For many years it was believed that Dr. David Livingstone, famed missionary to Africa, had just one convert. The man was a chief from Botswana named Sechele whom Livingstone wrote off, stating that the chief had backslidden. Sechele, however, might in fact have been one of Africa’s greatest evangelists. Missionaries arriving to work with the Zulu Ndebele tribe in 1859 were surprised to find that they already practiced regular Christian prayers. Sechele had taught them to read the Bible and many of the Bakwena had become believers in Jesus.
US President Abraham Lincoln’s secretary of war, Edwin Stanton, was angered by an army officer who accused him of favoritism. Stanton complained to Lincoln, who suggested that Stanton write the officer a letter. Later, Stanton told the President he was ready to send the strongly worded letter. Lincoln said, “You don’t want to send that letter. . . . Put it in the stove. That’s what I do when I have written a letter while I am angry. It’s a good letter, and you had a good time writing it and feel better. Now burn it, and write another.”
After I moved to Africa, a couple living in the US contacted me and said, “We’d like to make a financial contribution to help you with your ministry in Uganda.” Because my job at the time didn’t require that I raise funds, I thanked them but declined their generous offer.
The UK foot-and-mouth-disease epidemic in 2001 wrought more destruction to the British farming community than any event in history. Some believers prayed that Christian farmers would be miraculously protected, while others prayed that their witness for Jesus would be strong, no matter what happened.
During my last year of high school, I saved up my money in order to buy extravagant gifts for my family. When Christmas came, I blew the whole $1,100 on my parents, my sister, and my grandparents. I imagined that—with college looming—I might never have the chance to be as generous with my money again.
On July 21, 2013, media outlets worldwide held their collective breath as they waited for the birth of the child of Prince William and Kate Middleton. The baby was third in line to the British throne, and so when Prince George was born the next day there was hardly a newspaper or news program that didn’t herald the announcement front and center.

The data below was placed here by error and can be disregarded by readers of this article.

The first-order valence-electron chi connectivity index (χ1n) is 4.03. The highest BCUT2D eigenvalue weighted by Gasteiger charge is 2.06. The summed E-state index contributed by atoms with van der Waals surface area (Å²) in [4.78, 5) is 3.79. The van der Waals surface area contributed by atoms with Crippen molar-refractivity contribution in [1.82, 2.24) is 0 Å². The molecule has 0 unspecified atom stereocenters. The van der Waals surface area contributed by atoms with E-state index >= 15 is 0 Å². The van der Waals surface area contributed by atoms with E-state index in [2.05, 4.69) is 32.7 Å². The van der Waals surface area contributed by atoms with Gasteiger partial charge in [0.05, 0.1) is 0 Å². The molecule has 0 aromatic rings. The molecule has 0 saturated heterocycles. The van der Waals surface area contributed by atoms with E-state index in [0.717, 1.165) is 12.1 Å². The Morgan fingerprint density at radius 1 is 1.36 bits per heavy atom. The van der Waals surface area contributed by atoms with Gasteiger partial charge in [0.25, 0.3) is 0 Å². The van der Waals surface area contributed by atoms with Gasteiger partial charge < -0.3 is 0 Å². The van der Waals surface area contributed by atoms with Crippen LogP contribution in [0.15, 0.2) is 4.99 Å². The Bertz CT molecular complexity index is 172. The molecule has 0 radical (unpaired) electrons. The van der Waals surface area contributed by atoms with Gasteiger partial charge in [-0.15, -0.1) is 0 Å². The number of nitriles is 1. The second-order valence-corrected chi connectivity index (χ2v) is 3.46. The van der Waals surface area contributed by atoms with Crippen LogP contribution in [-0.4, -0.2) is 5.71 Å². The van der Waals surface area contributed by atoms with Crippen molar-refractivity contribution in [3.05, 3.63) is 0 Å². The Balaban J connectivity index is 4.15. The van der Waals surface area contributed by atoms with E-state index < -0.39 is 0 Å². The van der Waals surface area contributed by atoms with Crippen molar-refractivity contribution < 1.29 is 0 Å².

In early 2014, the attention of the world turned to Sochi, Russia, where Olympic athletes pursued their lifelong quests. Our family loves the Summer and Winter Games—the global pageantry, the athletes’ grit and fight, the goodwill expressed among countries.
Q: What does it mean to have "life and more abundantly/abundant life"? Is this referring to eternal life or better life here and now—as we know it? Or both? I'm hoping it's more than just a platitude as it is so often used. Thanks a bunch! —Kimberly
A: The expression, “have life more abundantly” isn’t just a platitude, even though we…
Recently, our family took a trip to visit my parents in a distant state. Our two boys love their “Grams” and “Pa,” so they were excited to see their grandparents. They were also excited to miss a week of school, to travel by aircraft, and because we had tickets for all of the guys in the family to attend a local university football game. As you can imagine, my boys counted the days leading up to the trip, something that was both excruciating and immensely exciting for them.
We’ve all heard that God’s plans are more important than our own. And if you’re like me, you’ve nodded your head in agreement at the wisdom of those words. Yet when we encounter a situation in life where things don’t go according to our plans, we can often become devastated!
For the past 2 years, I’ve served in a church in the urban heart of a large city. It’s a difficult ministry that calls one to have deep compassion and an open heart for others—things that don’t come naturally to me. I often feel woefully unqualified and wonder how I can be the person of grace and compassion that I need to be.